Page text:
The UK is on course for a “severe” cost of living crisis which is set to leave families with significantly less cash for spending, a new report has found.
According to data from Retail Economics and HyperJar, the least affluent households will see their discretionary income fall by 19.5% per household, or almost £850 ($1,116), as food, clothing, fuel and energy prices continue to soar, and wages lag behind inflation
For the average family, the cash left after paying for essential goods will tumble by almost 6.5% or £430.
Meanwhile, more than £12bn worth of spending on non-essentials across the whole economy is set to be wiped out in total, Retail Economics found.
"With many households already living beyond their means, the inflationary shock will push them into the red making it increasingly difficult to cover essentials and repay debt," the report said.
The research showed that 13% of British households are barely managing to cover minimum payments on credit card bills, with a further 6% already sometimes unable to do so.
It added that two thirds of UK adults are worried about money (64%), rising to 70% for under 45s. Even among the highest income households, 30% do not always pay off credit card or ‘Buy Now, Pay Later’ (BNPL) debt each month.
Almost a quarter (23%) do not feel on top of their money and spending, and more than half (56%) agree that money is a worry for them.
It comes as UK inflation hit a fresh 30-year high of 6.2% in February, while grocery price inflation reached 5.2% in March, the highest level since April 2012, according to Kantar.
“Rising inflation will see spending power under huge pressure, particularly for the least affluent households who spend a disproportionate amount of their income on non-discretionary items such as food, energy, and fuel,” Richard Lim, chief executive of Retail Economics, said.
“We’re likely to see recessionary behaviours kick in for many households who will cut back on the nice-to-haves and prioritise low costs to make their budgets stretch that little bit further.”
Watch: how to save money on a low income
"Rising inflation and corporate energy bills mean many business leaders struggle to balance employees' financial wellbeing with business fiscal concerns," Steve Tonks, senior vice president EMEA at WorkForce Software, said.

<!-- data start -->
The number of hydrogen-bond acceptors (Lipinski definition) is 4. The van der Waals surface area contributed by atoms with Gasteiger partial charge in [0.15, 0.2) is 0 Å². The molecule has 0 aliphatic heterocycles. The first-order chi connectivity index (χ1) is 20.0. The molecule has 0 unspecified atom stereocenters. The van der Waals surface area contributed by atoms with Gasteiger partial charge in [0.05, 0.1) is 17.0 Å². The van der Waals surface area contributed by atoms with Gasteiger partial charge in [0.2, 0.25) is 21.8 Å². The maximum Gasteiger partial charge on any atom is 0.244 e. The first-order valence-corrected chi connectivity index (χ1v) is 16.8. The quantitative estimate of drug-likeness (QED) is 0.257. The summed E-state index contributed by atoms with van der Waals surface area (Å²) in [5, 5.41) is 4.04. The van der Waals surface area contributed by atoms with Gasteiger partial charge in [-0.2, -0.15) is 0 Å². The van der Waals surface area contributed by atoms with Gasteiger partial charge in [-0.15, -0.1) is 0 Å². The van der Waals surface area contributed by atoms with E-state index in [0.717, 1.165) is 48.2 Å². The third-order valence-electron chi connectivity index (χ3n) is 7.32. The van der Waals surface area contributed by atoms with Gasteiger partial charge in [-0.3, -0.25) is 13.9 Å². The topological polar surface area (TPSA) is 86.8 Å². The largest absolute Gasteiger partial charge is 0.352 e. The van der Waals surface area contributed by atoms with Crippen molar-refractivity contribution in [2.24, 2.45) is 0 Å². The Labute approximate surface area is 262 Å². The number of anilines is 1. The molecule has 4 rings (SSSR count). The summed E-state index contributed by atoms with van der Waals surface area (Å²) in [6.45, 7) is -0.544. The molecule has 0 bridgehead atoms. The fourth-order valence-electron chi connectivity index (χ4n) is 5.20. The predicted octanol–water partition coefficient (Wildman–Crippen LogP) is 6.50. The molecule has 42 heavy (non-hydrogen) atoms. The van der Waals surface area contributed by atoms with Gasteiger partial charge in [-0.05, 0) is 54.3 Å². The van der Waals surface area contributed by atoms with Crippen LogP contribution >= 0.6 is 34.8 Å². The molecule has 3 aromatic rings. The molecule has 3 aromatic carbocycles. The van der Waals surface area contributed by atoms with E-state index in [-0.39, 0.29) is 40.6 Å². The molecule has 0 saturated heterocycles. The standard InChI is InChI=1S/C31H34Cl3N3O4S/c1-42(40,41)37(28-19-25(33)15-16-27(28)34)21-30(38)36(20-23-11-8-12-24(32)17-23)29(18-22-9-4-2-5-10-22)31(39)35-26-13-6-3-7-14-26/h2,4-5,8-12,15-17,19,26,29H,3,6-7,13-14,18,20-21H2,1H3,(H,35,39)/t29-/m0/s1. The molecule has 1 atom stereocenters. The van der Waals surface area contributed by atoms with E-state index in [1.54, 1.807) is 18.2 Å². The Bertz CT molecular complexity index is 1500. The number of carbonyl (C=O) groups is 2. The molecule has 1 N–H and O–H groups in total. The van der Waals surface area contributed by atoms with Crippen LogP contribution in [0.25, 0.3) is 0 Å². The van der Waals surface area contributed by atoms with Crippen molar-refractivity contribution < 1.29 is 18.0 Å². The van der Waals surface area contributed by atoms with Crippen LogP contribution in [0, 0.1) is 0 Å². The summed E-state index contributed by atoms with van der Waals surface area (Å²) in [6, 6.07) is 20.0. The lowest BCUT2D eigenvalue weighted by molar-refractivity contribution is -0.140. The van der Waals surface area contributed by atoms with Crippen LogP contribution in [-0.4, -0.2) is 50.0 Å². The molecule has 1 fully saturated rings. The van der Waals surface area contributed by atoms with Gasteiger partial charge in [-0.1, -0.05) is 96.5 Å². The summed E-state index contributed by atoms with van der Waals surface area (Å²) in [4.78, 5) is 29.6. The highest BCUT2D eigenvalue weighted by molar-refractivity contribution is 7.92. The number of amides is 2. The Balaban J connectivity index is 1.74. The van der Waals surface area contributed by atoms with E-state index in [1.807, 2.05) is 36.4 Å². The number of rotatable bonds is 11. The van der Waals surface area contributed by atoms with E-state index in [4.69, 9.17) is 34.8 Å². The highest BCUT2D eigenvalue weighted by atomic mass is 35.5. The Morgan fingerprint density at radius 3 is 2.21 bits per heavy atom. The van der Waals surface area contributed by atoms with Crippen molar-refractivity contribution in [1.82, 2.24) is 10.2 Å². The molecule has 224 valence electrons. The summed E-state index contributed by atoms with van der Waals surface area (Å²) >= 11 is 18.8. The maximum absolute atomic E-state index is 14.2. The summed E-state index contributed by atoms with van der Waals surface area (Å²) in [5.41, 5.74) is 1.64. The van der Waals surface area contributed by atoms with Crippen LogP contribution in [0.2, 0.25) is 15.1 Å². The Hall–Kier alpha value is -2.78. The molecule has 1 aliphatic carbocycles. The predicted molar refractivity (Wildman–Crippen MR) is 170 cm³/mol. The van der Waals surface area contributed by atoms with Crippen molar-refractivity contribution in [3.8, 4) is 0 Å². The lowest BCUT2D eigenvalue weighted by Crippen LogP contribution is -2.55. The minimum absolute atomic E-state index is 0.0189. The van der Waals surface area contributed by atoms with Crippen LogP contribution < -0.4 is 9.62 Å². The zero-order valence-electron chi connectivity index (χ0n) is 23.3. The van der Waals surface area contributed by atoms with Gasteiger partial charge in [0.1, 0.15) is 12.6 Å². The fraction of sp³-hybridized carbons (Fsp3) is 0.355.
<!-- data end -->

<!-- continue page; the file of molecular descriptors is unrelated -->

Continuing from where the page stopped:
"But, that doesn’t mean organisations are powerless. Earned Wage Access (EWA) is a simple yet highly effective way to improve the employee experience, while helping workers to better manage their finances both in the short and long term.
"Employers have a responsibility to help break outdated pay cycles, now more than ever. But, EWA shouldn’t just be a ‘nice-to-have’ during times of economic upheaval. Instead, it should be viewed as a long-term CSR goal for organisations, supported by ongoing education and advice on money management."
Elsewhere, shop prices rose by 2.1% in March, the fastest annual increase since September 2011, up from February's 1.8% increase.
The British Retail Consortium revealed on Wednesday that prices had risen for five straight months, exacerbated by the geopolitical conflict between Russia and Ukraine.
Food inflation jumped to 3.3% – its highest rate since March 2013 – while non-food inflation reached 1.5% in March, up from 1.3% in February and its top rate since February 2011.
BRC chief executive Helen Dickinson said: “Our Shop Price Index has been rising more modestly than other inflation measures as retailers were able to limit price rises on many essential goods.
“By keeping the prices of key items down and expanding value ranges, retailers are trying to support customers most affected by the cost-of-living squeeze, many of whom will face higher energy prices and national insurance contributions from 1 April.
“With overall inflation likely to rise even higher according to the Bank of England, consumers will not have an easy ride this year. The war in Ukraine, and volatility in commodity markets is likely to further dampen consumer confidence in the coming months.”
Watch: How does inflation affect interest rates?